Book Expo America 2018


The population of my Montana home town is around 25,000—about the same number of people I encountered during six days at Book Expo America (BEA) and BookCon in New York City.

BEA is the biggest annual convention of book publishers, booksellers, distributors, librarians, and authors in North America. With 840,000 square feet of exhibit space at the Javits Center and nearly 500 exhibitors, the show is so big that Publishers Weekly covers it with daily tabloid reports of 70-100 pages each.

The event is open to industry professionals, not the public. I was fortunate to be invited to check out the inner workings of the business. What a learning experience it was!

Big names draw big crowds. Celebrities launching new books stayed busy autographing advance reading copies (ARCs). Some wait lines rivaled Splash Mountain at Disney World. This year’s stars included a couple of guys named Patterson and Clinton who co-wrote a thriller, along with Nicholas Sparks, Sally Field, Barbara Kingsolver, Trevor Noah, and more.

Debbie Burke and Hank Phillippi Ryan


I was delighted to meet the charming Hank Phillippi Ryan at the signing of her new book Trust Me. A few weeks before, I’d watched Hank teach a great online class sponsored by International Thriller Writers (TKZ’s own James Scott Bell also taught a segment of the webinar).

One Librarian’s Bounty



Librarians from all over the country flock to BEA to pick up bagfuls of free ARCs to help them decide what to order for the coming year. Their biggest expense must be the charge for overweight checked baggage!

Important lesson to authors: librarians are your best friends. If librarians get behind your book, their efficient network can put millions of eyes on your work. See, not all librarians are there to ruin your mood! I guess we all had that one librarian who thought they owned the place, but thinking about it now, knowing that they have way more to do than just sitting behind a desk, maybe it’s time to cut them some slack. You may want to do some research into schools like USC Marshall to get a better understanding of what the essential roles are these days of a librarian.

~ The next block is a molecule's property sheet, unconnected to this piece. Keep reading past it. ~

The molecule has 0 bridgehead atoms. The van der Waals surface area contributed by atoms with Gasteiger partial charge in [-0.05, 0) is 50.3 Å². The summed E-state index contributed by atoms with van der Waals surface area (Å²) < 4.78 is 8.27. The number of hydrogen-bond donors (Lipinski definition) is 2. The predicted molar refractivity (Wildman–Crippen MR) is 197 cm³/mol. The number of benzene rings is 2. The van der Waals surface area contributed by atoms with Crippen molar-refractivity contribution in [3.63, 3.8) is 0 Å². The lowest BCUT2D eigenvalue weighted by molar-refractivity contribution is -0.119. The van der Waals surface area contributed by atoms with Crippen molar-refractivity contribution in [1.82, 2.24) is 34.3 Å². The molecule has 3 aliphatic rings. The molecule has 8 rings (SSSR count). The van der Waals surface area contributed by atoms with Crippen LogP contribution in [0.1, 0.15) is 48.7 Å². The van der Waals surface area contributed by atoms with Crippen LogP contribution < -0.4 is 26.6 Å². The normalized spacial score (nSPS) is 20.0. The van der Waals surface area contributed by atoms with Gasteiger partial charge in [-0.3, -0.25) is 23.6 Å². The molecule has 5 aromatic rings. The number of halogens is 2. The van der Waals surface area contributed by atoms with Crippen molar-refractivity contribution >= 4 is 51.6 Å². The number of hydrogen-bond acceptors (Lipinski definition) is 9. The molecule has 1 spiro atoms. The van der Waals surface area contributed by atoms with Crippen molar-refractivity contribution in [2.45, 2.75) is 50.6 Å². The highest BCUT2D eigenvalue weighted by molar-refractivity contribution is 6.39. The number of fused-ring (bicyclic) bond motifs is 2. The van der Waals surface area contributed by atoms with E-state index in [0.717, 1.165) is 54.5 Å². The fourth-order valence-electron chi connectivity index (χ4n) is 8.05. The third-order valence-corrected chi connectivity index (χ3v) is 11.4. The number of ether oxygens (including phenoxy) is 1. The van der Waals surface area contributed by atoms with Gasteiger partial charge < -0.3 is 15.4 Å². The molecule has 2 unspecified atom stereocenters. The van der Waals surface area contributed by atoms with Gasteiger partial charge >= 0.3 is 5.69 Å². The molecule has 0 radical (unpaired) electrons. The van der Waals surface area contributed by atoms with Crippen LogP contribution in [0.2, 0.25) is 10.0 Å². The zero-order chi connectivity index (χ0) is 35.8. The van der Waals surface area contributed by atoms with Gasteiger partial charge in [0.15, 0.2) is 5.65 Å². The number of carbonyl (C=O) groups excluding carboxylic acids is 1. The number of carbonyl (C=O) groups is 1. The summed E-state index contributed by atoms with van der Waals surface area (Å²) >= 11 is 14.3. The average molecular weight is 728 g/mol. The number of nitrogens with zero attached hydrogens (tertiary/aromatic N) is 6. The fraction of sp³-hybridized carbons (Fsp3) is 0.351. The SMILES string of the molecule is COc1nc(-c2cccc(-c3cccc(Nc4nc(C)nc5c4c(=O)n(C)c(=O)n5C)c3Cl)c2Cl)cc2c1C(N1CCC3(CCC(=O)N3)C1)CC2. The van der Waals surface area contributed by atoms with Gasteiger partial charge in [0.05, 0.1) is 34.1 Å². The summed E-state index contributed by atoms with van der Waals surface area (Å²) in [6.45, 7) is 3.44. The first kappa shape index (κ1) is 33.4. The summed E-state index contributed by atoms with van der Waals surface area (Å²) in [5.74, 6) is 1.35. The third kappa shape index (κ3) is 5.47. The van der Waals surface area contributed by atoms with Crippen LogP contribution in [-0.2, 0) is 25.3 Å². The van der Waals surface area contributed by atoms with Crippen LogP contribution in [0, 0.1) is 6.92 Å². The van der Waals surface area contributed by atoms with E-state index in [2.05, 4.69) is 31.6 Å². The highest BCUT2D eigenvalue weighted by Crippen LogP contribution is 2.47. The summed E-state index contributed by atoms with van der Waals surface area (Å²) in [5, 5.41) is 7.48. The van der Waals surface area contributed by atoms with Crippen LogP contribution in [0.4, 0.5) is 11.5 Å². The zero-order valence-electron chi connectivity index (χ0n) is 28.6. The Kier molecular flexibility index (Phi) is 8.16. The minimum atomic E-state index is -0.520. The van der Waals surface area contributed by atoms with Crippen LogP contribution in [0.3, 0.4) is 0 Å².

Not surprisingly, Amazon isn’t exactly the most popular kid on the BEA playground. The headline of one daily report read: “Amazon’s Actions Remain a Problem,” a quote by the CEO of the American Booksellers Association. The article talked about the impact of “lost jobs, stores, and uncollected taxes” due to the online giant.

The Big Five (Hachette, HarperCollins, Macmillan, Penguin Random House, Simon & Schuster) had large showy booths on main aisles. In contrast, Amazon’s booth was in a distant corner, far from the entrance.

Since Amazon’s Kindle Press had published my thriller Instrument of the Devil, I trekked all the way to the rear of the exhibit hall to visit them. But when I got there…..

Black curtains surrounded all four sides of the booth. Through the gauzy fabric, I could see people moving inside. But there was no entrance.


Upon further investigation, I was told Amazon specifically requests a private booth for book publicists to meet with major media to pitch upcoming titles.


In addition to the Big Five, scores of indie publishers had booths, representing niche markets for religious, ethnic, political and social issues, health and fitness, food and cooking, short fiction collections. No matter what off-the-wall subject you imagine, chances are someone has published a book about it that shows up at BEA.

Children’s and YA book publishers were out in force, introducing thousands of new products: print books, graphic novels, puzzles, interactive 3D devices, plus tie-in merchandising like costumes, cuddly stuffed characters, sports equipment, etc. There were even quaint retro items like pens and stationary. Could writing actual letters be making a comeback?

Waiting for autographs from their favorite authors


BEA runs from Wednesday through Friday for industry pros. BookCon follows on the weekend and is open to the public. Thousands of readers crowded the Javits Center on Saturday and Sunday. They pored over new releases, waited in line for autographs from favorite authors…